Book Review – “Hear No Evil” by Matthew Paul Turner

**FREE GIVEAWAY – I AM GIVING AWAY 1 FREE COPY OF THIS BOOK.  TO ENTER SUBSCRIBE TO EMAIL UPDATES INTHE BOX ON THE RIGHT SIDE OF THE PAGE.  IF YOU ARE ALREADY SUBSCRIBED, LEAVE A COMMENT THAT YOU WANT TO BE ENTERED.  BONUS ENTRIES: LINK TO THIS ON YOUR BLOG (email me at fgantz12@yahoo.com when you add your link) AND YOU WILL RECEIVE AN ADDITIONAL ENTRY.  ENTRIES MUST BE SUBMITTED BY FEBRUARY 28, 2010.  WINNER WILL BE ANNOUNCED ON MARCH 1, 2010.

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Because of my move from Louisville to Chattanooga, this book arrived late in my mail box.  It was worth the wait. Hear No Evil: My Story of Innocence, Music, and the Holy Ghost is Matthew Paul Turner’s story of the role of music in his spiritual journey.  Some journey it is.  It begins in the culture of an Independent Fundamentalist Baptist church and family.  Here hymns are the only acceptable expression of music.  The journey continues through college at the musically-gifted Belmont University in the heart of music-minded Nashville.  The route includes stops at coffeehouses with Christian music and writing about contemporary Christian music.

This record of the journey ends with the reader confident that wherever the journey takes him in the future, music and faith will be a huge part of the journey.  As a man on my own faith journey, music has played an important part in that journey.  If this describes you, then you will enjoy and be challenged by reading this book.  Turner is witty and tells stories in a way that makes you want to keep reading to see what is next.  I caught myself laughing out loud as I turned page after page.  While humorous, the story allowed me to think about my own struggles with the relationships between genuine faith, culture and various Christian sub-cultures.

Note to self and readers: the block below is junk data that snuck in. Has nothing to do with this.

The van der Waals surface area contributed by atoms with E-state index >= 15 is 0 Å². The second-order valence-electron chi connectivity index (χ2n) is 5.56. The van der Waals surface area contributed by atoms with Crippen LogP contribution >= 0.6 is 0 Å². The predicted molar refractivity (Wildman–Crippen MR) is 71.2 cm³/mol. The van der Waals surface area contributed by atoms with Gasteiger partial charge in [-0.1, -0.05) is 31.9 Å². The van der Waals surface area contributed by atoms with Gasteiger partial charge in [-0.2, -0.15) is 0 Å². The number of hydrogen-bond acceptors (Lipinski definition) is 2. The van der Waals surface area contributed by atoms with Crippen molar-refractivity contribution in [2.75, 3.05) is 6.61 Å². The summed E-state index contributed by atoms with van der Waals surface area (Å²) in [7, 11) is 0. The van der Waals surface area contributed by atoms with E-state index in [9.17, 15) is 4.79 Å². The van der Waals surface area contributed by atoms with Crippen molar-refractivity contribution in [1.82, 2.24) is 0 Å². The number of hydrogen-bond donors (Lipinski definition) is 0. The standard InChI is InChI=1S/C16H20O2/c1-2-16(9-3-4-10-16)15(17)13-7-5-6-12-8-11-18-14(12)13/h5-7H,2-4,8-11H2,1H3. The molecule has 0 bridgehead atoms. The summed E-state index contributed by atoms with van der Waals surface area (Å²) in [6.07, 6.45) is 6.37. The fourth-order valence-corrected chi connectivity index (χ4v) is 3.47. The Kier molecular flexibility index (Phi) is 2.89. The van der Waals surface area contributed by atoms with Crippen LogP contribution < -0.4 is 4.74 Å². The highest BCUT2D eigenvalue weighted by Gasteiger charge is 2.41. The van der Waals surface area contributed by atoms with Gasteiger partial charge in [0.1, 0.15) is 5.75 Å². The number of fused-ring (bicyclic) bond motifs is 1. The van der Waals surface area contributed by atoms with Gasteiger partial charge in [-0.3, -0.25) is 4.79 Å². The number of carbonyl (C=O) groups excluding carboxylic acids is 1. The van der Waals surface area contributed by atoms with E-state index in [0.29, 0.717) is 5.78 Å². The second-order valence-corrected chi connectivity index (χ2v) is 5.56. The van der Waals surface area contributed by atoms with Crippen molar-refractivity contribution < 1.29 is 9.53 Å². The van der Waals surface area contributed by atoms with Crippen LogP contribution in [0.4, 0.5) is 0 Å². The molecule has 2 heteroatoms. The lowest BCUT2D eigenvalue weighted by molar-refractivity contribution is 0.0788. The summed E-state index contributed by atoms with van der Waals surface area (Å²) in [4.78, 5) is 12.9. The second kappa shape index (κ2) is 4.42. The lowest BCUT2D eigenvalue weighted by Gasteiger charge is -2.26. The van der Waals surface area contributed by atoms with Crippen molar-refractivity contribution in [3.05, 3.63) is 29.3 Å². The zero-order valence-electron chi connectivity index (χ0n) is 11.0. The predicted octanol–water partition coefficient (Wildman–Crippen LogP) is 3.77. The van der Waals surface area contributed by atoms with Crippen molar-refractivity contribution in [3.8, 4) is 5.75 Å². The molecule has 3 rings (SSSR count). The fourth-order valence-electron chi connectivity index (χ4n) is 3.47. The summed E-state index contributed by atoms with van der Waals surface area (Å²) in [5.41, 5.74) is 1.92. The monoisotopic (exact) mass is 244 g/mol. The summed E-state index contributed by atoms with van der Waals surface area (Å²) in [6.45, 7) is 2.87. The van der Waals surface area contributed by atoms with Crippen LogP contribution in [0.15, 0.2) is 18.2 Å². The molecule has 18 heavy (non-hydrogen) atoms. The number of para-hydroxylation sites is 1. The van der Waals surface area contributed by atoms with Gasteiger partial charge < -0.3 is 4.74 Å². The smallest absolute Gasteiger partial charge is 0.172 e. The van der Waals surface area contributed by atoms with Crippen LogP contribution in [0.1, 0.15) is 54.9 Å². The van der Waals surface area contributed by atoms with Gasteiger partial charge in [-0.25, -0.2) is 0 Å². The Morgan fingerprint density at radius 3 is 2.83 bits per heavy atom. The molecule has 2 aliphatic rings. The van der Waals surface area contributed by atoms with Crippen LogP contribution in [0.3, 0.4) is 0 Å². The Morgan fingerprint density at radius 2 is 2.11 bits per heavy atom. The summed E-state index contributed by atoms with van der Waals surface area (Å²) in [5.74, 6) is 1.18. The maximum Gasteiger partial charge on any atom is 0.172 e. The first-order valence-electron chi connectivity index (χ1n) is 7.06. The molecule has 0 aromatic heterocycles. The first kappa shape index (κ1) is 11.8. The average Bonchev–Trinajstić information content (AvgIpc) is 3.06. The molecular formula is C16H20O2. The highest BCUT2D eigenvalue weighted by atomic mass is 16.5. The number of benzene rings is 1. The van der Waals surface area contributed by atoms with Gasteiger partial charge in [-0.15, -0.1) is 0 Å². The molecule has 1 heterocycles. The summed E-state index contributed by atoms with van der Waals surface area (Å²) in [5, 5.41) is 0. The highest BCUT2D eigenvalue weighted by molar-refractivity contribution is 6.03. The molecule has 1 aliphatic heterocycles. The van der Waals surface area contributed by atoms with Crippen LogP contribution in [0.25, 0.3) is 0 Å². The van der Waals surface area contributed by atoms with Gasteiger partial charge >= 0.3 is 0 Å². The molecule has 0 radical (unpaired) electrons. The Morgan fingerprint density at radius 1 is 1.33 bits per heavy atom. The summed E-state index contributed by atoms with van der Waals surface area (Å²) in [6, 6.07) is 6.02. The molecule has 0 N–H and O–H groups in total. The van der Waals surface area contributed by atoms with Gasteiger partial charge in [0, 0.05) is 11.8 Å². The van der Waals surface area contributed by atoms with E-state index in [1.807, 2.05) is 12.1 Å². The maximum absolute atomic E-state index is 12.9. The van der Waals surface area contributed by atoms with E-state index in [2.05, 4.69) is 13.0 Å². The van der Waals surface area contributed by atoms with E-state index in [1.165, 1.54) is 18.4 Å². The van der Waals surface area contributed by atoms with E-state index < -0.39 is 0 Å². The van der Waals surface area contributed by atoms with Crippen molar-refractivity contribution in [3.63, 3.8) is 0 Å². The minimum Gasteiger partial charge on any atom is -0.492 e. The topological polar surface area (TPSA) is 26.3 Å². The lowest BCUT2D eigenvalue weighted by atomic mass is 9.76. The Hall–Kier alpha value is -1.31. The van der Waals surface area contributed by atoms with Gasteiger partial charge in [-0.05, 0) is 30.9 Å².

Turner’s humorous anecdotes relate to various Christian sub-cultures.  This has long been a topic of interest for me.  Often Christians have become so immersed in their own subculture that interaction with culture in general is made difficult or at times farcical.  Turner reveals this by discussing the issues surrounding listening to such “controversial” artists as Sandi Patti and Amy Grant.  He also encounters the subcultures of Young Calvinism, Contemporary Christian Music, Christian schools and recovering Christians.

To get your copy of the book or learn more about it, go to Random House or click on the book image at the beginning of the article.

Disclaimer: This book was provided for review by the WaterBrook Multnomah Publishing Group.


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